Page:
The yoke 16 attached to the bearing assembly 15 is generally U-shaped as seen in FIG. 3, having a curved center portion 51 to provide ample clearance around the rear portion of the shoe 13 and upwardly extending arms 52 and 53. The yoke arms 52 and 53 extend upward and forward at an angle to the horizontal and each has a predetermined length so that the yoke ends 18 and 19 can be connected by the hinge pins 30 to the side bars 20 and 21 along an axis substantiallyialigned with the anatomical ankle axis 29 of the foot of the brace wearer. The hearing assembly is located on the center curved portion 51 of the yoke 16 and it fits around the shaft 17 so that the yoke 16 thus is rotatable about the subtalar axis 33 of the brace wearers foo-t when in the shoe 13.

The yoke 16 is preferably formed as an integral memher from some suitable material such as steel rod stock. In forming the yoke 16, each end 18- and 19 as seen in FIG. 16, is preferably flattened and then bored to provide a hole 55 for attaching the yoke 16 to the side bars and 21. Adjacent each of the holes 55- is a projection 56 and an accompanying notch 57 as shown in FIG. 6 which provides a seat or stop to limit the amount of movement of the yoke 16 with the side bars 20 and 21.

The side bars 20 and 21 may be formed from a suitable strong but light metal such as aluminum and they are preferably flat and thin in cross-section. The upper end 58 of each side bar 20, 21 is fixed to a leather lined cull assembly 22 of the well known type having a strap 23 or some suitable means to hold the cuff 22 in position around the leg. At the lower end of each side bar 20, 21 is a portion 59 of increased cross-sectional thickness and at the lowest extremity of each said portion 59 is a birfurca-ted section 69 having two forked members 61 and 62 as shown in FIG. 7. One member 61 may be provided with a round hole 63 and the other member 62 may have a rectangular hole 64. Each flattened end 18 and 19 of the yoke 16 is then adapted to fit, with easy sliding clearance, between the forked members 61 and 62 of each side bar 20 and 21, and a slot-headed pivot pin 39 is inserted through the bearing hole 63 and 64 on each side bar and the hole 55 on the yoke ends 18 and 19 to provide the hinged connection between the side bars 20 and 21 and the yoke 16. A nut 31 retains each hinge pin in the hole 64. v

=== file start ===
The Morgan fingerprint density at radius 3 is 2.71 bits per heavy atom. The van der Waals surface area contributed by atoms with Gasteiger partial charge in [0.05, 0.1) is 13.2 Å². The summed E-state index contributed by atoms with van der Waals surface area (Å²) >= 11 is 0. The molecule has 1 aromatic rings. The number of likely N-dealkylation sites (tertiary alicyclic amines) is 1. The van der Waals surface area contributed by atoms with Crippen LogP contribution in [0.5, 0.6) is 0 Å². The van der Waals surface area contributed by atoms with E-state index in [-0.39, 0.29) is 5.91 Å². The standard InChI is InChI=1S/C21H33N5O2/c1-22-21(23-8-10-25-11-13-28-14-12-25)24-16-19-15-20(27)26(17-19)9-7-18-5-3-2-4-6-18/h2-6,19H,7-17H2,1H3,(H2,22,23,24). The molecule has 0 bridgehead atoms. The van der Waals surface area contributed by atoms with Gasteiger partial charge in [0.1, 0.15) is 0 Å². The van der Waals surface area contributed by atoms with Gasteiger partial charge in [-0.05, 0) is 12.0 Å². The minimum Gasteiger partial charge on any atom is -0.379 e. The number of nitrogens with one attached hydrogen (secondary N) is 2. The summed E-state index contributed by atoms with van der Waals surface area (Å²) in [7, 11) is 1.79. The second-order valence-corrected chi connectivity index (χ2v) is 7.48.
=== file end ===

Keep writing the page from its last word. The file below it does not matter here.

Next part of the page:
In the lower enlarged portion 59 of each side bar 20, 21 is an internally seated spring 65 that prov-ides a pivotal force on the yoke 16 about the hinge pins 30 which, when applied through the heel plate 11 serves to lift the toe of the shoe 13 automatically during walking. In each side bar 20, 21 as shown in FIG. 6, the spring 65 is located in a tubular passage 66 which extends upward at an angle through the enlarged portion 59 of each side bar. The upper end of the passage 66 is threaded and closed by a plug 67 which seats the spring 65. By adjusting the plug 67 in and out of the passage 66, a desired amount of spring force can be maintained. The lower end of the spring 65- bears against the ball member 68 which is retained at the lower end of the tubular passage 66. When the shoe 13 is in its normal level standing position, the notch 57 and projection 56 on the ends '18, 19 of the yoke 16 form a seat for the ball 68, thereby pressing against it and pushing it up into the passage 66 to compress the springs 65. Thus, in walking, when the standing pressure is released, the springs 65, pressing againt the ball 68 and thus against the yoke 16, rotate the yoke 16 about the ankle axis hinge pins 30 and lift up the toe of the shoe 13. This prevents toe dragging and greatly aids the walking process for those with disabled limbs.

As mentioned previously, a serious problem heretofore occurred in prior art braces when an imbalance of muscle tension caused an unnatural and uncontrollable tilting force on the foot about the subtalar axis. This often resulted in improper foot alignment which prevented proper balance and support. The present invention solves this problem by first, providing the combination of the heel plate 11, the bearing assembly 15, and the yoke .16 which together provide for rotation of the foot about the anatomical subtalar axis. In addition, our invention provides a spring means 70, which may be attached at one end 71, as shown in FIG. 2, to an outer turned down lug 43 on the heel plate 11, and at the other end .to an attaching hole 72 near an end 18 or 19 of the yoke 16. The spring '70 can be attached to either side of the shoe 13 to accommodate various muscle conditions in particular paralysis situation-s. Any suitable spring tension means equivalent to the spring 70 can be used, and the spring 70 can be easily attachable or removable whenever necessary.